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"The Silk Roads as a Model for Exploring Eurasian Transmissions of Medical Knowledge"

Ronit Yoeli-Tlalim (Goldsmiths, University of London)

Thursday, Nov. 4 @ 11am Pacific / 2pm Eastern / 7pm UK (Online Event via Zoom)


While the “Silk Road” as a concept was initially focused on its main termini points—China and Europe— thanks to the great archaeological discoveries along the Silk Roads of the twentieth century, we now know that its greater historical significance lies in fact in the great expanse in between. The manuscripts which were discovered in the early twentieth century in the so-called “Library Cave” of Dunhuang have only recently begun to be explored in European scholarship in the context of history of science and history of medicine. Observed in their overall context, the Dunhuang manuscripts are a bit like a time capsule, providing traces of what medicine was like ‘on the ground’, away from the main cultural centers at this particular geographical location. Being in manuscript form they preserve the benefits of unedited texts, revealing more diverse forms of healing, telling different stories than medical canons preserved in print. This paper begins with the Tibetan medical manuscripts from Dunhuang, dated to the from the 9th through 11th centuries CE, and proceeds to discuss them in the more general context of the multi-cultural interactions and exchanges of knowledge along the Silk Roads. Closed captions will be provided. Register to receive the Zoom link: here.

The Rootcutter is coming!

THE ROOTCUTTER, the blog for the Society for Ancient Medicine and Pharmacology, invites pitches for paid essays for an inaugural series that addresses connections between ancient and modern medicines. Essays should explore any aspect of ancient medicine broadly construed (e.g., including, but not limited to healing in the Mediterranean, Middle East, pre-modern China, India, and pre-Colombian South America), ideally through engagement with a clear and accessible primary source (e.g., image, object, short excerpt). Our intended audience includes historians and scientists, healthcare professionals and consumers, researchers and students. We hope that these essays will create a robust framework for applying key insights from classical reception studies to the history of medicine in antiquity and its relationship to modern medical theories and practices. Details can be found here.


The Rootcutter on the SCS Blog!

The Rootcutter has been featured on the SCS Blog, which outlines some of the rationale behind its inaugural series "The Best Doctor is also a Historian." Details about the blog and how to submit pitches can be found here.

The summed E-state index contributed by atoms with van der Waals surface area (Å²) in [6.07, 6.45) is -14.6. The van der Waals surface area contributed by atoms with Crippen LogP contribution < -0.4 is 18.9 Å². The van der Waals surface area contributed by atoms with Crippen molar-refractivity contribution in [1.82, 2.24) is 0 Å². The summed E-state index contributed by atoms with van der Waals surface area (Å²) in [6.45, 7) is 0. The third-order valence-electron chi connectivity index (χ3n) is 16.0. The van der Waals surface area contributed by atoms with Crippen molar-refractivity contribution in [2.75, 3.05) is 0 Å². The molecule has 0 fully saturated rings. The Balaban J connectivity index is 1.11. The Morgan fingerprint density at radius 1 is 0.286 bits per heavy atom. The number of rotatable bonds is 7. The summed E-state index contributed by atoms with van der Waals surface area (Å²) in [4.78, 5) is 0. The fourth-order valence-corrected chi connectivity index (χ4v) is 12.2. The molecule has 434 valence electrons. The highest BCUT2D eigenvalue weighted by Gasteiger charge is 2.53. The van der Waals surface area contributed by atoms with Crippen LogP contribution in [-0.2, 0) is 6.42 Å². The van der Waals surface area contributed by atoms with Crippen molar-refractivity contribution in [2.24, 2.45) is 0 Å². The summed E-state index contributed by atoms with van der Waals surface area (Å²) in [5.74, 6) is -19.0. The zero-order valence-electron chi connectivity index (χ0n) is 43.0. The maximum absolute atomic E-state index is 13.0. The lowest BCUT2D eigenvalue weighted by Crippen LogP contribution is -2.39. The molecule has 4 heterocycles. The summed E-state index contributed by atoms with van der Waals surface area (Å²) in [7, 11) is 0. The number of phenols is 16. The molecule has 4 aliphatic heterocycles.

Routledge Studies in Ancient Disabilities is a series dedicated to the investigation of new perspectives, the application of new approaches, and the promotion of period-based and cross-cultural investigations of disability throughout antiquity. Extending beyond the core disciplines of ancient history, archaeology and classical studies, the series aims to provide a forum for scholars with diverse backgrounds, including bioarchaeology, biblical studies and contemporary disability studies, to explore the evidence for disabilities within communities extending from the Bronze Age to late Antiquity. Encouraging cross-disciplinary studies, the series aims to bring questions of disability and impairment into dialogue with those concerning status, gender, sexuality, ethnicity, and other lived experiences, as well as to consider how successive generations have received, appropriated, or reworked these forms of identity. Ultimately, the series seeks to expand the geographical, cultural, and chronological scope of work on ancient disabilities and broaden our understandings of physical impairment and mental and intellectual disabilities (and related conditions).

For further information about contributing to the series, please contact Dr Emma-Jayne Graham at emma-jayne.graham@open.ac.uk

Current Issues in Ancient Medicine (CIAM) makes available to a wide readership, both in print and digitally on Open Access, the results of current research on ancient medicine from antiquity to the Renaissance. The series publishes, in the major languages of global scholarly communication, not only monographs and collective volumes, but also critical editions, translations, and commentaries, all peer-reviewed by an international committee of readers. In the variety of its approaches, ranging from philology to the history of science and the history of ideas, this series reflects and speaks to the varied interests of the contemporary reader in ancient medicine.

Editors | Éditrices | Herausgeberinnen Brigitte Maire & Nathalie Rousseau Editorial Board | Comité scientifique | Wissenschaftlicher Beirat Arsenio Ferraces Rodríguez, Klaus-Dietrich Fischer, Valérie Gitton-Ripoll, Alessia Guardasole, David R. Langslow, Marie-Hélène Marganne, Matteo Martelli, Anna Maria Urso Contacts | Kontakte brigitte.maire@unil.ch | nathalie.rousseau@sorbonne-universite.fr | a.neumann@schwabe.ch


EDITED BY NATALIE KÖHLE AND SHIGEHISA KURIYAMA